The B.C. government is proposing that municipal elections be held every four years, instead of every three. While it will likely benefit larger municipalities more than smaller ones, it’s generally a good move, providing it includes an effective means to get rid of bad apples. Four years is a long time to be stuck with a Rob Ford.

The government plans to introduce legislation this spring that, if passed, will take effect following the November municipal elections. It would apply to all elected municipal bodies, including municipal councils, school boards, regional districts and parks boards.

The measure has broad support. Four-year terms were recommended by the Local Government Elections Task Force, and the change has been endorsed by the Union of B.C. Municipalities and the B.C. School Trustees Association. Its supporters include mayors Dean Fortin of Victoria, Frank Leonard of Saanich and Barb Desjardins of Equimalt.

Leonard says his community formulates five-year strategic plans, and longer terms in office will enhance the implementation of those plans. More time between elections also means a smaller proportion of the term will be spent politicking, he said, and councillors will have time to be better versed in municipal operations.

(When Leonard entered municipal politics in 1986, elections were held yearly, with half the councillors running every other year.)

Mayor Larry Cross of Sidney is a little more cautious about the change, noting that while it will help continuity in government, a four-year commitment might dissuade some people from running.

And it will be a hardship for small communities, says Mayor John Ranns of Metchosin. Elected officials in communities such as his are paid little for their service, and the longer term might discourage younger candidates.

A longer term could also be a hardship for residents of a municipality where an elected official goes rogue, behaving in ways that hinder municipal operations or bring disrepute on a community. Toronto’s boorish mayor looms large over Canadian municipal politics these days. While Ford is the exception, he is an example of what can happen when the next election is the only way to remove a wayward politician.

B.C. Community Minister Coralee Oakes said the government is developing tools, including an oath of office, to remove problem politicians. That oath should include a code of conduct that, if violated, allows for a practical process to remove a person from office without a protracted bureaucratic tangle.

Perhaps recall legislation, implemented on a provincial level by B.C. in 1995, would be appropriate.
Some U.S. states have recall legislation, which has occasionally resulted in some rather silly scenarios, but it hasn’t been abused in B.C., the only jurisdiction in the Commonwealth to have such legislation. Elections B.C. has approved only 24 petitions for recall since the legislation was implemented in 1995. Twenty-three of those failed to collect enough valid signatures.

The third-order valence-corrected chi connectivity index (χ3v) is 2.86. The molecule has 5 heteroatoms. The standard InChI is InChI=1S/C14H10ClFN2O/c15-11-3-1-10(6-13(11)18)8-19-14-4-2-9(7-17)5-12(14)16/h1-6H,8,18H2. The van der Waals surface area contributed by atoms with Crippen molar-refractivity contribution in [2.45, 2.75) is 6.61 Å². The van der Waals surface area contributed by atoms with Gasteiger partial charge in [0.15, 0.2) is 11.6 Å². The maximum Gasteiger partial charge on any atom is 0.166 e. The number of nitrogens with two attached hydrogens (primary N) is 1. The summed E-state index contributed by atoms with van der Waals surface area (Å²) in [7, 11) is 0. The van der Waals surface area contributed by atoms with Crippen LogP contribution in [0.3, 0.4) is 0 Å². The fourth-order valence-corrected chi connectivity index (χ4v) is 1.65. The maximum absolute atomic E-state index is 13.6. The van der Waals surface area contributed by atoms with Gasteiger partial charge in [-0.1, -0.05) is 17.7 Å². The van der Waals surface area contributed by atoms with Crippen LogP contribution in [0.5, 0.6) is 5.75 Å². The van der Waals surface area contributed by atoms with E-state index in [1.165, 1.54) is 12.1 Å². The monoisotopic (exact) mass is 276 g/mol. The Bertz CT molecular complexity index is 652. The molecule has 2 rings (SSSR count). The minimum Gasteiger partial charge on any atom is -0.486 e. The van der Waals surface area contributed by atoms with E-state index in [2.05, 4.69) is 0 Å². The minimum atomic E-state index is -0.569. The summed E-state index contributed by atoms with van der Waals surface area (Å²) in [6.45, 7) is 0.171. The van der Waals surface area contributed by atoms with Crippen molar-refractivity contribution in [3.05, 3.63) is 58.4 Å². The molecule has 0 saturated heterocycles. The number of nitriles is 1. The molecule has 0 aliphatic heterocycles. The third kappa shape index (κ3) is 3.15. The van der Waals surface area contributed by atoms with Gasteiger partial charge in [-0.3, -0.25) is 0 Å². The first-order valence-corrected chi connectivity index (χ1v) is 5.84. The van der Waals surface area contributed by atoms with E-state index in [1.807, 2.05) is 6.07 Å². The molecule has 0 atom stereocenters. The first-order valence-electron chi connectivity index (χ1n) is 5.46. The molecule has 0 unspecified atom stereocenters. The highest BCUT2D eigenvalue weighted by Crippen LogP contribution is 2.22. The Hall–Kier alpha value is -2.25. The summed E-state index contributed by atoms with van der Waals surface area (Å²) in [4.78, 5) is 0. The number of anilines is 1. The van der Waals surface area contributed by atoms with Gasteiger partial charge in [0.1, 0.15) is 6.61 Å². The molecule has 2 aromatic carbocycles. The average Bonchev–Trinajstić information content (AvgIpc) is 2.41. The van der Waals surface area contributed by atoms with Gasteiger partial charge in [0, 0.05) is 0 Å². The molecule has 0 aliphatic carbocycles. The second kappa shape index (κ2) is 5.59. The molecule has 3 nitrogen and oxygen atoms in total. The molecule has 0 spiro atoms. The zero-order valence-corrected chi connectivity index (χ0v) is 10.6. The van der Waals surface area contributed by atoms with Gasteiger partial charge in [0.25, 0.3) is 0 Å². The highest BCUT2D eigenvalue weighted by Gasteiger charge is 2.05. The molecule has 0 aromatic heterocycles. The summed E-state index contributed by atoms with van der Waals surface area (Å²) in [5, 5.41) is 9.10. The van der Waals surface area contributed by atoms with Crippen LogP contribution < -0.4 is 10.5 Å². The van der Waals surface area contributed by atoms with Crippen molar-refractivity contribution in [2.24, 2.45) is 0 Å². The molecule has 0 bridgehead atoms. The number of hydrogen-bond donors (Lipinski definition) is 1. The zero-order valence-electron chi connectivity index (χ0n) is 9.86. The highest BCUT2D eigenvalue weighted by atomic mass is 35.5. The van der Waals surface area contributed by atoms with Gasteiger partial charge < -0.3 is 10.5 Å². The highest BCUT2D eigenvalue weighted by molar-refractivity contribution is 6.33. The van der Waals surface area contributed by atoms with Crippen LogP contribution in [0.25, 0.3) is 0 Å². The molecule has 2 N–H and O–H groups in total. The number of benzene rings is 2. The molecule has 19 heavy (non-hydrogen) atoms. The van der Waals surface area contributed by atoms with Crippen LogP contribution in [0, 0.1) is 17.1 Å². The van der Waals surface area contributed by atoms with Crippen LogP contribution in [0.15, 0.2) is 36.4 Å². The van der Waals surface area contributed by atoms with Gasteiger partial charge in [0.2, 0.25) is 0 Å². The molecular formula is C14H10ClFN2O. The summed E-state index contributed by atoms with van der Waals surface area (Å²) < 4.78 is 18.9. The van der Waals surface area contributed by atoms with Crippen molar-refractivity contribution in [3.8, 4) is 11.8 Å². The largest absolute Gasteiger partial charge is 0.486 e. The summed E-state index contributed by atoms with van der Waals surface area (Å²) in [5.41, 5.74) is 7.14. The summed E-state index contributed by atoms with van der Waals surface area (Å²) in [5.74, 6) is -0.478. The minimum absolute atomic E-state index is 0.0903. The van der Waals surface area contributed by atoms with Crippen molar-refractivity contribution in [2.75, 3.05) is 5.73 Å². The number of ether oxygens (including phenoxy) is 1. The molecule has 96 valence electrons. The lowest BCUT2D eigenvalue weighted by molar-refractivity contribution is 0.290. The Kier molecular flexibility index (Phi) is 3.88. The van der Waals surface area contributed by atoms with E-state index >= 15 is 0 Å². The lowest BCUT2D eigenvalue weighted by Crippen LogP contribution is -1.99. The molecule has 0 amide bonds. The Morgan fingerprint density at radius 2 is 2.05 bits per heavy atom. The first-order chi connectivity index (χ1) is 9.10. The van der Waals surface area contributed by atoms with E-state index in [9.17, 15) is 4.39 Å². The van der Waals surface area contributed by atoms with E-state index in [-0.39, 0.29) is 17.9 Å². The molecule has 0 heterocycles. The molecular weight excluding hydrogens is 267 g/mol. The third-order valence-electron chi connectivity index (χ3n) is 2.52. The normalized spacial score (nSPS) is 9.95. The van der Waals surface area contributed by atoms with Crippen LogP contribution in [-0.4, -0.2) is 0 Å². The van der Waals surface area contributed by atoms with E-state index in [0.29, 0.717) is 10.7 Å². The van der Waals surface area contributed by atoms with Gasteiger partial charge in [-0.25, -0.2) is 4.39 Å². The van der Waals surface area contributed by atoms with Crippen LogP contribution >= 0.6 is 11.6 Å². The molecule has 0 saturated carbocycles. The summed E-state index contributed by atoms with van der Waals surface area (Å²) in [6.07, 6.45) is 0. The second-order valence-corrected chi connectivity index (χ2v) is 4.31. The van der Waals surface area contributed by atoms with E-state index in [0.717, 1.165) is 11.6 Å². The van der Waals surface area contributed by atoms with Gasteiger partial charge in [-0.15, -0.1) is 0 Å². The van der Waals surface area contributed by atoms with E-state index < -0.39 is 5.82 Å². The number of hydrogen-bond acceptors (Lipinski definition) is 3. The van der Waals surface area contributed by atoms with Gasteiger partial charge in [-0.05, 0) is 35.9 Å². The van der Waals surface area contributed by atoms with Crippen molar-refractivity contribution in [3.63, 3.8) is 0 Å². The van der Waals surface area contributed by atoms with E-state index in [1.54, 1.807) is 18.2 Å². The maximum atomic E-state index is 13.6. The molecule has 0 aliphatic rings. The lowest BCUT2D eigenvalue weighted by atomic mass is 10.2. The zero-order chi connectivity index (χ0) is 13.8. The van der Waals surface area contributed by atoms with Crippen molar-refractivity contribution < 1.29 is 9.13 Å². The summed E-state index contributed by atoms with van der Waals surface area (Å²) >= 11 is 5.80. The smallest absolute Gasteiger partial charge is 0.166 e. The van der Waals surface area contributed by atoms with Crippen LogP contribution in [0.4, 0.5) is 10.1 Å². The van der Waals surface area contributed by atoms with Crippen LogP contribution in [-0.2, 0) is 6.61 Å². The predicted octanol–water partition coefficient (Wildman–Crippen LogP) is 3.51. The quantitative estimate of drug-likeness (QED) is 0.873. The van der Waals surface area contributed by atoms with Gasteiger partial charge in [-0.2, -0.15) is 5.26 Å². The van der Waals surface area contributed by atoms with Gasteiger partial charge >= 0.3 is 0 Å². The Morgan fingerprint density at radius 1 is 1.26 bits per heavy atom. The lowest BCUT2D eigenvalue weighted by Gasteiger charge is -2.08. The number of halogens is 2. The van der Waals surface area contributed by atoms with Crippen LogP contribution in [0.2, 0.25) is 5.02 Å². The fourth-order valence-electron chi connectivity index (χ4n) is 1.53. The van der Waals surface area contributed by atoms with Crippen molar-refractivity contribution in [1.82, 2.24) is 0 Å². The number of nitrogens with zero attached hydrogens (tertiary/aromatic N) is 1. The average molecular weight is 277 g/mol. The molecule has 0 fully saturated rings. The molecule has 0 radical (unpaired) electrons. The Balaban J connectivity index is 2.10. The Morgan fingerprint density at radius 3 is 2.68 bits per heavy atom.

But the one petition that made it all the way proved the process can work. Seeing the handwriting on the wall — or the petition, as it were — the errant politician, Parksville-Qualicum MLA Paul Reitsma, resigned.

While a longer term has the potential to enhance the effectiveness of municipal boards and councils, constructive change comes not from electoral reform, but from the people involved — the elected officials and those who elect them. No amount of legislation will change the fact that B.C. has a dismal record when it comes to voter turnout for municipal elections — the provincial average in 2011 was less than 30 per cent, with several of the region’s municipalities well below that mark.

If people want effective representation, it’s up to them to ensure they are effectively represented.

Monday, 3 March 2014

Santa's Revenge: Climate Change

Santa’s revenge: new evidence supports link between climate change, severe weather

CHICAGO — The Globe and Mail
Published


Article:  Santa's Revenge: Climate Change

NSCV Commenting Policy


There has recently been a lot of new information and discussion about the use of comment sections on forums and blog sites.  Many sites have been plagued mercilessly by nasty trolls and mean-spirited, poorly informed commentators.

The net effect of these attacks is to drive away those who would like to add to their own store of knowledge and contribute information and well-founded opinions themselves.

Popular Science has found the problem to be so severe that they have closed down all their comment options on their website.  Here is a link to their article:

Popular Science: Why We're Shutting Off Our Comments

The NSCV is taking a cautious approach to accepting comments.  Comments are welcome but only accepted through the feedback form on the homepage.  This policy may be reviewed in the future; thank you for your understanding.